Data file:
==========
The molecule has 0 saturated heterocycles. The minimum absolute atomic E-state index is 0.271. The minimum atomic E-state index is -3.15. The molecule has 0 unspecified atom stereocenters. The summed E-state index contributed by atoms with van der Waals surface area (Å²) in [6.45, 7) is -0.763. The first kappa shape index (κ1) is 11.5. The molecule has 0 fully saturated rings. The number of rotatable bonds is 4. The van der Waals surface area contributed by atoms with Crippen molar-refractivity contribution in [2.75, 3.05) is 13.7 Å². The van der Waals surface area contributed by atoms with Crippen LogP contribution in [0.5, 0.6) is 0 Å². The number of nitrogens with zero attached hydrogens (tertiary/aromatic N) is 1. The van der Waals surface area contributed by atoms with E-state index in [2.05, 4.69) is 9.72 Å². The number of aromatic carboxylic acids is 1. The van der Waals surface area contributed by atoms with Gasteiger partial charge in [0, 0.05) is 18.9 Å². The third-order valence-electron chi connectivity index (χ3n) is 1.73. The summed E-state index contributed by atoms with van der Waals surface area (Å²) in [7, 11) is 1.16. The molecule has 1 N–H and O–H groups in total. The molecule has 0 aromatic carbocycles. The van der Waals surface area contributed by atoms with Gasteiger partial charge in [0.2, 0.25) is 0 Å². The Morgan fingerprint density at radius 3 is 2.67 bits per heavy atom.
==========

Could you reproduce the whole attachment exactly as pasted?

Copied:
The molecule has 0 saturated heterocycles. The minimum absolute atomic E-state index is 0.271. The minimum atomic E-state index is -3.15. The molecule has 0 unspecified atom stereocenters. The summed E-state index contributed by atoms with van der Waals surface area (Å²) in [6.45, 7) is -0.763. The first kappa shape index (κ1) is 11.5. The molecule has 0 fully saturated rings. The number of rotatable bonds is 4. The van der Waals surface area contributed by atoms with Crippen molar-refractivity contribution in [2.75, 3.05) is 13.7 Å². The van der Waals surface area contributed by atoms with Crippen LogP contribution in [0.5, 0.6) is 0 Å². The number of nitrogens with zero attached hydrogens (tertiary/aromatic N) is 1. The van der Waals surface area contributed by atoms with E-state index in [2.05, 4.69) is 9.72 Å². The number of aromatic carboxylic acids is 1. The van der Waals surface area contributed by atoms with Gasteiger partial charge in [0, 0.05) is 18.9 Å². The third-order valence-electron chi connectivity index (χ3n) is 1.73. The summed E-state index contributed by atoms with van der Waals surface area (Å²) in [7, 11) is 1.16. The molecule has 1 N–H and O–H groups in total. The molecule has 0 aromatic carbocycles. The van der Waals surface area contributed by atoms with Gasteiger partial charge in [0.2, 0.25) is 0 Å². The Morgan fingerprint density at radius 3 is 2.67 bits per heavy atom.